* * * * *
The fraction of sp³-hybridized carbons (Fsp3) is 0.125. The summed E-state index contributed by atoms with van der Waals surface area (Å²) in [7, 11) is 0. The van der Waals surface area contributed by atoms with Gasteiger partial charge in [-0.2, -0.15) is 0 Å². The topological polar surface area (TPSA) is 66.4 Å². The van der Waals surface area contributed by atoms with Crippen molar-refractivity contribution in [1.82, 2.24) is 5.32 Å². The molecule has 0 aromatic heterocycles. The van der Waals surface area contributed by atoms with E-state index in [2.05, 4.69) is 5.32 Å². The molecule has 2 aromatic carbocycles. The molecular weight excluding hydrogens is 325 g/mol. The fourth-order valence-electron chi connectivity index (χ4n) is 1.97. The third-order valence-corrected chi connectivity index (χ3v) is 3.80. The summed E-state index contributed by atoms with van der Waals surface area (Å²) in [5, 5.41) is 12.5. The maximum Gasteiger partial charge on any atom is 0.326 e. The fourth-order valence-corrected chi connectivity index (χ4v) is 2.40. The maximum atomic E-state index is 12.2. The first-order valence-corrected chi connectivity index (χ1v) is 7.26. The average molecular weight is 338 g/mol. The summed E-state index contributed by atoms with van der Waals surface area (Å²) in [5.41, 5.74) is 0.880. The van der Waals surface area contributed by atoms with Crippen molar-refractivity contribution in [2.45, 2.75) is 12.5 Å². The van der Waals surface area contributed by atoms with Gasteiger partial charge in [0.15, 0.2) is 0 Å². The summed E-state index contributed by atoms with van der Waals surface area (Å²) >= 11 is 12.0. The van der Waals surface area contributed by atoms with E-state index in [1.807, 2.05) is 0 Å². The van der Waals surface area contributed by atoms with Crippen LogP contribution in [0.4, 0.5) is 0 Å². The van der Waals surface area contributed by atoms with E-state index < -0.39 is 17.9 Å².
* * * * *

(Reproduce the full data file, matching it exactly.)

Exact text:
The fraction of sp³-hybridized carbons (Fsp3) is 0.125. The summed E-state index contributed by atoms with van der Waals surface area (Å²) in [7, 11) is 0. The van der Waals surface area contributed by atoms with Gasteiger partial charge in [-0.2, -0.15) is 0 Å². The topological polar surface area (TPSA) is 66.4 Å². The van der Waals surface area contributed by atoms with Crippen molar-refractivity contribution in [1.82, 2.24) is 5.32 Å². The molecule has 0 aromatic heterocycles. The van der Waals surface area contributed by atoms with E-state index in [2.05, 4.69) is 5.32 Å². The molecule has 2 aromatic carbocycles. The molecular weight excluding hydrogens is 325 g/mol. The fourth-order valence-electron chi connectivity index (χ4n) is 1.97. The third-order valence-corrected chi connectivity index (χ3v) is 3.80. The summed E-state index contributed by atoms with van der Waals surface area (Å²) in [5, 5.41) is 12.5. The maximum Gasteiger partial charge on any atom is 0.326 e. The fourth-order valence-corrected chi connectivity index (χ4v) is 2.40. The maximum atomic E-state index is 12.2. The first-order valence-corrected chi connectivity index (χ1v) is 7.26. The average molecular weight is 338 g/mol. The summed E-state index contributed by atoms with van der Waals surface area (Å²) in [5.41, 5.74) is 0.880. The van der Waals surface area contributed by atoms with Crippen molar-refractivity contribution in [2.45, 2.75) is 12.5 Å². The van der Waals surface area contributed by atoms with Gasteiger partial charge in [0.15, 0.2) is 0 Å². The summed E-state index contributed by atoms with van der Waals surface area (Å²) >= 11 is 12.0. The van der Waals surface area contributed by atoms with E-state index in [1.807, 2.05) is 0 Å². The van der Waals surface area contributed by atoms with Crippen LogP contribution in [0.4, 0.5) is 0 Å². The van der Waals surface area contributed by atoms with E-state index < -0.39 is 17.9 Å².